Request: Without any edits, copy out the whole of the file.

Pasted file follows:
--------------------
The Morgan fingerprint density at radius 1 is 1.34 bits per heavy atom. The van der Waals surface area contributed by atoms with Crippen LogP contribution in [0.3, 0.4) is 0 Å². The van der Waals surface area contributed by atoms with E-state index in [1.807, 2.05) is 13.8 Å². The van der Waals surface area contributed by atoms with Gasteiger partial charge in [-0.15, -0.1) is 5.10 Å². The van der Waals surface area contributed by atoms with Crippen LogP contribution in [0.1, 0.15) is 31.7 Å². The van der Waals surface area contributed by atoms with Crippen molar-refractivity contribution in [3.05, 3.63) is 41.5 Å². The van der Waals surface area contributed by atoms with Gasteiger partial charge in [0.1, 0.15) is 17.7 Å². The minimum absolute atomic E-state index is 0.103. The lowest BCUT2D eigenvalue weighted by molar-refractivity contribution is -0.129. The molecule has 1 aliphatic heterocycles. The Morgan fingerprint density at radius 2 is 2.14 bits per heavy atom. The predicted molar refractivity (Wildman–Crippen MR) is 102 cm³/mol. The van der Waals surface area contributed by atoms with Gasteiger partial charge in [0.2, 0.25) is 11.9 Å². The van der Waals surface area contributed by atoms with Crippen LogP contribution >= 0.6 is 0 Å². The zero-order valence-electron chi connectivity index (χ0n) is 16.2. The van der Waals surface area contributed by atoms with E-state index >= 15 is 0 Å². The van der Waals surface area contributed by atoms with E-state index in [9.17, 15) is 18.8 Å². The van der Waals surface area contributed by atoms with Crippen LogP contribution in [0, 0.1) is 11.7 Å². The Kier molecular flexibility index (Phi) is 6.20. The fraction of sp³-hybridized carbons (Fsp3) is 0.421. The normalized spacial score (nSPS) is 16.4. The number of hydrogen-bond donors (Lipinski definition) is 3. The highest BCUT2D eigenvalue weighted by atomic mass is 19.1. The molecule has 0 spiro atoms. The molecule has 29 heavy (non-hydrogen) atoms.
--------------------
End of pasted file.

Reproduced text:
The Morgan fingerprint density at radius 1 is 1.34 bits per heavy atom. The van der Waals surface area contributed by atoms with Crippen LogP contribution in [0.3, 0.4) is 0 Å². The van der Waals surface area contributed by atoms with E-state index in [1.807, 2.05) is 13.8 Å². The van der Waals surface area contributed by atoms with Gasteiger partial charge in [-0.15, -0.1) is 5.10 Å². The van der Waals surface area contributed by atoms with Crippen LogP contribution in [0.1, 0.15) is 31.7 Å². The van der Waals surface area contributed by atoms with Crippen molar-refractivity contribution in [3.05, 3.63) is 41.5 Å². The van der Waals surface area contributed by atoms with Gasteiger partial charge in [0.1, 0.15) is 17.7 Å². The minimum absolute atomic E-state index is 0.103. The lowest BCUT2D eigenvalue weighted by molar-refractivity contribution is -0.129. The molecule has 1 aliphatic heterocycles. The Morgan fingerprint density at radius 2 is 2.14 bits per heavy atom. The predicted molar refractivity (Wildman–Crippen MR) is 102 cm³/mol. The van der Waals surface area contributed by atoms with Gasteiger partial charge in [0.2, 0.25) is 11.9 Å². The van der Waals surface area contributed by atoms with Crippen LogP contribution >= 0.6 is 0 Å². The zero-order valence-electron chi connectivity index (χ0n) is 16.2. The van der Waals surface area contributed by atoms with E-state index >= 15 is 0 Å². The van der Waals surface area contributed by atoms with E-state index in [9.17, 15) is 18.8 Å². The van der Waals surface area contributed by atoms with Crippen LogP contribution in [0, 0.1) is 11.7 Å². The Kier molecular flexibility index (Phi) is 6.20. The fraction of sp³-hybridized carbons (Fsp3) is 0.421. The normalized spacial score (nSPS) is 16.4. The number of hydrogen-bond donors (Lipinski definition) is 3. The highest BCUT2D eigenvalue weighted by atomic mass is 19.1. The molecule has 0 spiro atoms. The molecule has 29 heavy (non-hydrogen) atoms.